Background: The extent and quality of the immune response to orally applied allergens may critically depend on the precise site of uptake at the intestinal mucosa.
Objective: The aim of this study was to construct allergen vehicles optimized for oral allergen immunotherapy.
Methods: By using a murine model, we examined the immunomodulatory effect of birch pollen proteins entrapped in poly(D,L-lactide-co-glycolide) microspheres, which were specifically targeted to enterocytes or to M cells, in an ongoing T h 2 response. BALB/c mice express different carbohydrates on these 2 cell types. To target the sialylic residues on murine enterocytes, we functionalized microspheres with wheat germ agglutinin (WGA) and, to target alpha-L-fucose on M cells, with a lectin from Aleuria aurantia (AAL), the orange peel mushroom.
Results: Both WGA and AAL functionalization enhanced binding to human Caco2 cells substantially, which express sialylic and, as carcinoma cells, also alpha-L-fucose residues. Different groups of BALB/c mice were first sensitized to birch pollen and subsequently fed with birch pollen-loaded functionalized (WGA microspheres, AAL microspheres) or nonfunctionalized, birch pollen extract-loaded particles. When mice were fed with AAL microspheres, birch pollen-specific IgG2a, but not IgG1 or IgE, increased significantly. As expected, in a 3 H-thymidin assay, their splenocytes proliferated specifically on birch pollen stimulation. Both targeting strategies, using WGA or AAL, induced IL-10 as well as IL-4 production. However, in AAL microsphere-treated mice, IFN-gamma synthesis was significantly increased, which may be responsible for the significant IgG2a production in this group.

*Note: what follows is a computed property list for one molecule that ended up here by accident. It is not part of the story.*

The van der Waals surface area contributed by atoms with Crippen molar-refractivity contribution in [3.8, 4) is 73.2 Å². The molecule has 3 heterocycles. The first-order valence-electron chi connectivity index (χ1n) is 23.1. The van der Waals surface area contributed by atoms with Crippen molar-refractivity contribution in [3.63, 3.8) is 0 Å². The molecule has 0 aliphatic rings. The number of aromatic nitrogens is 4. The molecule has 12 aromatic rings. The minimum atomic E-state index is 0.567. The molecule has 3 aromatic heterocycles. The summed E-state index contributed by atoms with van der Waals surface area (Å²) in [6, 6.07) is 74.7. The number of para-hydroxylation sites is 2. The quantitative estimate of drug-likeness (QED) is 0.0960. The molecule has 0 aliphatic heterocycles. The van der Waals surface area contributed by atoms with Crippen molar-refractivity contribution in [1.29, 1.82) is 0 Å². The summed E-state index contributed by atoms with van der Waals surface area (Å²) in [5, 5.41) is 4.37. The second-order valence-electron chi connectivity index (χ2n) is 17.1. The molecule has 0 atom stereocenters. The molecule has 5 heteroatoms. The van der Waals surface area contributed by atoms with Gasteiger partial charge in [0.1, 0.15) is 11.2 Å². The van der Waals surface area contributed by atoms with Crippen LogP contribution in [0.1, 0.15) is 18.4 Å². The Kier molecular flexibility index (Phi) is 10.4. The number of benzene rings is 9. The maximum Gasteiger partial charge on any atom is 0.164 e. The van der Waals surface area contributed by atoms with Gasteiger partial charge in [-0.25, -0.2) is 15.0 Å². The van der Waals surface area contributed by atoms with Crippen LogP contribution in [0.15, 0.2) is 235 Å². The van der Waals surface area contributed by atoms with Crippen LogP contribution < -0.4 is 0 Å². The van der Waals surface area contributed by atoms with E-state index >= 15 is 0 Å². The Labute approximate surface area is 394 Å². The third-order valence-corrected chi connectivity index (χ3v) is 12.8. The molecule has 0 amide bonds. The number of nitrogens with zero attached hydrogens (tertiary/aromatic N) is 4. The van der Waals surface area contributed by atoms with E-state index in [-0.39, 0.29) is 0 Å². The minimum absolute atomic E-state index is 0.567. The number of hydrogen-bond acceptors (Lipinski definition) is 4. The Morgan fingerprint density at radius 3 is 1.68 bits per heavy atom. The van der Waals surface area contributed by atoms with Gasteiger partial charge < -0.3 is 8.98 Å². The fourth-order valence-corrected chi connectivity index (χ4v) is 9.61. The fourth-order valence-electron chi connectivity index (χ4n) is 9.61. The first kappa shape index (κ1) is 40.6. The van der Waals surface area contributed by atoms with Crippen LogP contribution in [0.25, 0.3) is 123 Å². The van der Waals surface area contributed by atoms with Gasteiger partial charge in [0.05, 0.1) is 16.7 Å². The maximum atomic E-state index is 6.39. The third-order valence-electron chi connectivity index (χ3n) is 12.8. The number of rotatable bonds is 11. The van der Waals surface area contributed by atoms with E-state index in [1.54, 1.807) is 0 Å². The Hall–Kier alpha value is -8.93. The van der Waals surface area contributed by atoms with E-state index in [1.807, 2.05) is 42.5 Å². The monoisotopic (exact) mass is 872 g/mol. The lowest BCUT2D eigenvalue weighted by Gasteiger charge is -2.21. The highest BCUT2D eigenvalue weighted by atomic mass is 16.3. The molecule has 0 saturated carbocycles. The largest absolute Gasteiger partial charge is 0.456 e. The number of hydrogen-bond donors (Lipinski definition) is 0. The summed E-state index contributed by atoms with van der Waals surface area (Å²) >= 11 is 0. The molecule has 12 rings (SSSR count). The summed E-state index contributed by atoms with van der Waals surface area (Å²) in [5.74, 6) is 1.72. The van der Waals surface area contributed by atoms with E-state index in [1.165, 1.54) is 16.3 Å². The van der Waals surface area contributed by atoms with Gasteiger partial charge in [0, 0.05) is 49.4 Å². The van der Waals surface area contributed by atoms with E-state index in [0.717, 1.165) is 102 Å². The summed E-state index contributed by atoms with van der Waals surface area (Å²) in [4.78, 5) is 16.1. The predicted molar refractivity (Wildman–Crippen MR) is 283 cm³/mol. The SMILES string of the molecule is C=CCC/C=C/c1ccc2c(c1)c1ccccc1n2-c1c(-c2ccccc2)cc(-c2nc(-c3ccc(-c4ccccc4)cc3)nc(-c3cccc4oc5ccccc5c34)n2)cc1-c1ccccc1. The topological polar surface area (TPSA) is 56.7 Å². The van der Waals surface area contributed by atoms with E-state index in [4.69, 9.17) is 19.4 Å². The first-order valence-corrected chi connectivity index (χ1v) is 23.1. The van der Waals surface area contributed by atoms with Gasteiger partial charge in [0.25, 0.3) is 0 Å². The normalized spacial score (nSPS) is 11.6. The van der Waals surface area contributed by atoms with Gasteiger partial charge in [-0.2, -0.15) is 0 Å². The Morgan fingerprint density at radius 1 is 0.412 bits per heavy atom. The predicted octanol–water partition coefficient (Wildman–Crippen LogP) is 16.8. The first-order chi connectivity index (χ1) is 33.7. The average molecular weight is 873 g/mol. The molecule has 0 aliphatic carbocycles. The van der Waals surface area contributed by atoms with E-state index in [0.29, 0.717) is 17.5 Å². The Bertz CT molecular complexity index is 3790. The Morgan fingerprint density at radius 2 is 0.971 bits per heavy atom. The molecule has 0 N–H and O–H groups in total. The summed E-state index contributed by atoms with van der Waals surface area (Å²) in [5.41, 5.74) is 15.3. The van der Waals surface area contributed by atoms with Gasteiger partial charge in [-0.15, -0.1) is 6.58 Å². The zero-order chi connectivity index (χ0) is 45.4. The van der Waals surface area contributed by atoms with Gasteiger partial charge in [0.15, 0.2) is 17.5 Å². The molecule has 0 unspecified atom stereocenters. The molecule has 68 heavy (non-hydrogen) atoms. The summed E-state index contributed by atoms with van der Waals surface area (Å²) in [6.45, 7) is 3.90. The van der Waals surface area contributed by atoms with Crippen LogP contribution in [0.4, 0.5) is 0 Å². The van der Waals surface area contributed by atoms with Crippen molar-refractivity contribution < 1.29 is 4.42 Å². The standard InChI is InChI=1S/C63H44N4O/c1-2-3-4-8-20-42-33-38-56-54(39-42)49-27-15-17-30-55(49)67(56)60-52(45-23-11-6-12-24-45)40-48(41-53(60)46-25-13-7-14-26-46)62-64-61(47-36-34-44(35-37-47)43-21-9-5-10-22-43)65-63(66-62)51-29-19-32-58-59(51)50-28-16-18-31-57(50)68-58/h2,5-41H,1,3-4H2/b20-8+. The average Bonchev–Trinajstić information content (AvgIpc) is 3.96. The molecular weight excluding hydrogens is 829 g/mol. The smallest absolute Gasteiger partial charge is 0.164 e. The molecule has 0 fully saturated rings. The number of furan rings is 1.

Conclusion: Our data indicate that targeting M cells by using AAL-coated allergen vehicles may be a promising strategy for oral allergen immunotherapy.